Hi, my name is Angela, and as the wife of a mechanic, I was constantly tripping over car parts and complaining about the rows of project cars lining our garden. However, after a few years, I quit complaining and actually found joy in the art of auto repair. Inspired by that classic book, "Zen and the Art of Motorcycle Maintenance", I decided to start working on cars with my husband. This blog is the culmination of everything I have learned and more. I hope you enjoy reading it and that my tips and ideas guide you toward a healthier car and a happier, safer driving experience.
Avoiding a breakdown is always the goal of every car owner, but problems leading to vehicle stalling can occur at any time, leaving you stranded and in distress. When your car stalls, it means the engine isn't working.
There are various reasons your car may stall while driving. Here are some of the common problems that seasoned mechanics usually find when they're repairing stalled cars.
A Lack of Fuel
Your car's engine runs on fuel. Without it, your vehicle won't go anywhere. That said, it is best practice to ensure you have enough fuel in your car at all times. Driving your car on an empty fuel tank will cause the vehicle to stall before you reach your destination. Plus, it can cause problems with the inner workings of the vehicle over time.
Fortunately, there's a dash warning light that always comes on when you're running low on fuel. Make sure you fuel up when this light turns on to avoid car stalling and other problems that may arise due to running your car on an empty fuel tank.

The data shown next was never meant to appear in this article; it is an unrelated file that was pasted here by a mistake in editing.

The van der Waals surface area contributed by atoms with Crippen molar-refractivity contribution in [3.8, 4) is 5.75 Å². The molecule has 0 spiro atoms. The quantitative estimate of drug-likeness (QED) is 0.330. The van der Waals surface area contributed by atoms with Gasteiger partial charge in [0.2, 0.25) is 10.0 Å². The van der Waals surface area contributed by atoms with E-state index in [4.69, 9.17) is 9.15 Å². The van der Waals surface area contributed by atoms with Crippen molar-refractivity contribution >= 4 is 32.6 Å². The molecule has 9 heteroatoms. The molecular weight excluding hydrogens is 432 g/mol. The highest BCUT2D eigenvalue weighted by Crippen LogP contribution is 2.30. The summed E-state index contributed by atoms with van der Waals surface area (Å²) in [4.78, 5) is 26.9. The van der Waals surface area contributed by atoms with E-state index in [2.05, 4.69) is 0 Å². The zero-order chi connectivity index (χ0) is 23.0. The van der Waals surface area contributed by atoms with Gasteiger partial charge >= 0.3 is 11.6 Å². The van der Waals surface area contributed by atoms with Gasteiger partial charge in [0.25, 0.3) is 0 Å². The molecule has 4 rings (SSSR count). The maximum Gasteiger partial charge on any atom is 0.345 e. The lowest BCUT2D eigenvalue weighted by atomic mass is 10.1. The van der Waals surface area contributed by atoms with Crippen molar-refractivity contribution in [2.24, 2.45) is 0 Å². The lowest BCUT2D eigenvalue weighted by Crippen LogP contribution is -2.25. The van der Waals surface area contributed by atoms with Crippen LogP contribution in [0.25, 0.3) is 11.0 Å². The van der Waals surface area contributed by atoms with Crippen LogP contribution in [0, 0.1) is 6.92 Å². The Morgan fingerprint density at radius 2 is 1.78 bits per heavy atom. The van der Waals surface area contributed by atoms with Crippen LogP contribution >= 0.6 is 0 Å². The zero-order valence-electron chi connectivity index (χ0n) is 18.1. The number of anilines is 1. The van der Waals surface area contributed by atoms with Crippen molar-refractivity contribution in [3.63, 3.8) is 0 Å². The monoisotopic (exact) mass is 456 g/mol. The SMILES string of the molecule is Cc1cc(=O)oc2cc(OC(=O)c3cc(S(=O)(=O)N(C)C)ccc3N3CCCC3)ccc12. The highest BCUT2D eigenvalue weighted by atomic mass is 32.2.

No Electrical Power
Your car battery produces the power needed to start the vehicle, but its job doesn't stop there. As your engine runs, it needs a constant supply of electricity to keep its various electrical components powered up. The battery is the primary source of this power.
If you have an old or faulty battery that won't recharge while driving, you could end up with a stalled car. Car batteries don't last forever, so you may need a battery replacement if you're stranded due to a dead battery.
If your battery hasn't reached the end of its expected lifespan, you should check the battery connections. Loose, disconnected, or corroded battery connections can disrupt the supply of power to your engine, thus stalling the vehicle.
Not Receiving Enough Air
Your engine generates power by burning air and fuel in the right proportions. If there's not enough air coming into the engine, it won't produce enough power to keep your vehicle running. Ultimately, this may result in car stalling.
The usual culprit behind obstructed airflow in the engine is a blocked engine air filter. Over time, the air filter gets clogged with dirt and will need to be replaced to maintain normal levels of air supply.
Getting your engine's air filter replaced can help get your car running at its peak again.
Car stalling is every driver's worst nightmare. If you experience this problem while driving and you can't get your vehicle back on the road, it's best to have it hauled to a car repair service near you.
For more information, contact a car repair service today.Share